Scottsdale Police acknowledged that not all in attendance participated in the stealing.
“While some may have indeed come to join what they believed would be a peaceful protest, what occurred was neither peaceful, nor a protest,” a department statement said. “It was a riot that saw several dozens of individuals collectively damaging property at and near the mall, breaking into businesses and stealing the interiors.”
The department said it made 12 arrests and no officers were injured.
The department reported "millions" in damages to the mall and area businesses.
Police said they received assistance from Mesa, Tempe, Chandler, the Maricopa County Sheriff and the Department of Public Safety to contain the situation, which lasted into the early Sunday.
About 20 minutes after the protest began, protesters began walking down the center of Goldwater Avenue and Camelback Road and then broke windows under the Nordstrom’s underpass, sparking hours of chaos.
Over the next two hours, individuals broke windows at stores at the mall and stores and restaurants at the Waterfront across the street, including Crate & Barrel, Culinary Dropout, Tempurpedic, Urban Outfitters and others.
After many attempts, they broke into the Apple Store at the mall and then gained entrance to the mall itself.
Scottsdale Police Department and the city itself have been criticized for their response to the night’s events. Critics said it was too slow and allowed for a significant amount of property damage to occur.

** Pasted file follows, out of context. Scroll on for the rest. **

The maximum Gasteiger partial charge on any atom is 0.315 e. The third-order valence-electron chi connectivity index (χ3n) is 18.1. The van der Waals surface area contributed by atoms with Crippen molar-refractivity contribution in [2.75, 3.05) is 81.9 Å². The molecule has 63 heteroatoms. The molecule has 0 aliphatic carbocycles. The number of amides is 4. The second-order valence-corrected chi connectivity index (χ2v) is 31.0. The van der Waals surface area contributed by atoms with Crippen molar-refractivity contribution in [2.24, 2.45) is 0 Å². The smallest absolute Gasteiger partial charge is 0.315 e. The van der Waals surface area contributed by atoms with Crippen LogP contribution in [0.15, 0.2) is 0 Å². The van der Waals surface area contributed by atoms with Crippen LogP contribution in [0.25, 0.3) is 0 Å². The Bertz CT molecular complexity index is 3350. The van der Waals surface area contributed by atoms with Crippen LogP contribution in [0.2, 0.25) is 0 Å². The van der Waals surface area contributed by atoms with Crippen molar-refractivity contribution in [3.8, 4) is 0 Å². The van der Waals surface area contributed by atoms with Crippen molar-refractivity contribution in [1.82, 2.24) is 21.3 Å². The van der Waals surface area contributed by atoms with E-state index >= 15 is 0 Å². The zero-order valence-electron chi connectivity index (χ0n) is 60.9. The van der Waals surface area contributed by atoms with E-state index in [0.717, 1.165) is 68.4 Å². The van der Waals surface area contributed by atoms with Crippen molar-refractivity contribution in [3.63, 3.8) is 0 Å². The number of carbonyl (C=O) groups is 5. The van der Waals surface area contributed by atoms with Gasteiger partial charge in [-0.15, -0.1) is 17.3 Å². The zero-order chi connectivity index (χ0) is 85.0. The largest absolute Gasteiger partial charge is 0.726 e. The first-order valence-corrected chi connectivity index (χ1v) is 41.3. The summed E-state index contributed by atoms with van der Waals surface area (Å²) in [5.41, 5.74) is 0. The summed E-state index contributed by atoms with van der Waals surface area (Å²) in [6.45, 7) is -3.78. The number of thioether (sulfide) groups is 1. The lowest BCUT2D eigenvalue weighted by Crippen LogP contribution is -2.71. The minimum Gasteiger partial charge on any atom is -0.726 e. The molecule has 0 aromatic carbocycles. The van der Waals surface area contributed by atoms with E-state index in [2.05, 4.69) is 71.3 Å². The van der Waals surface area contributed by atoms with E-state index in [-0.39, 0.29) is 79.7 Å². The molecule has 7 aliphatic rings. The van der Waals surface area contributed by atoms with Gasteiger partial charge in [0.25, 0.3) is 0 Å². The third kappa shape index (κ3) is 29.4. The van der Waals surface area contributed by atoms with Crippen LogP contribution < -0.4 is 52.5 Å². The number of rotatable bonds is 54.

As individuals began breaking windows and, in some cases, stealing merchandise, Scottsdale officers largely followed behind the action and did not engage with protestors.
After stealing began, a police helicopter announced the department had declared it an unlawful gathering and threatened arrest to anyone who did not disperse, but no arrests were made at the time.
Local property owners organized a press conference for Saturday afternoon to express frustration with the department’s response.
Mayoral candidate and former Councilman Bob Littlefield chastised the city leadership on social media.
“Last night’s debacle at Fashion Square was unacceptable…I believe this is the consequence of the laid-back attitude toward public safety of the current City Council majority.”
Mayor Jim Lane did not respond to a request for comment.
Planning Commissioner Larry Kush, who lives near the mall, also chastised officers the next morning for failing to do more to protect the mall, and appeared to condone violence on the stealers.
“What happened to shooting stealers like the good old days?” Kush said.
Scottsdale PD said that not all individuals were stealing, noting that “several dozen” of the hundreds in attendance were participating in vandalism and stealing.
In a statement, the department defended its response, citing a desire to avoid putting peaceful protesters or others in the area at risk.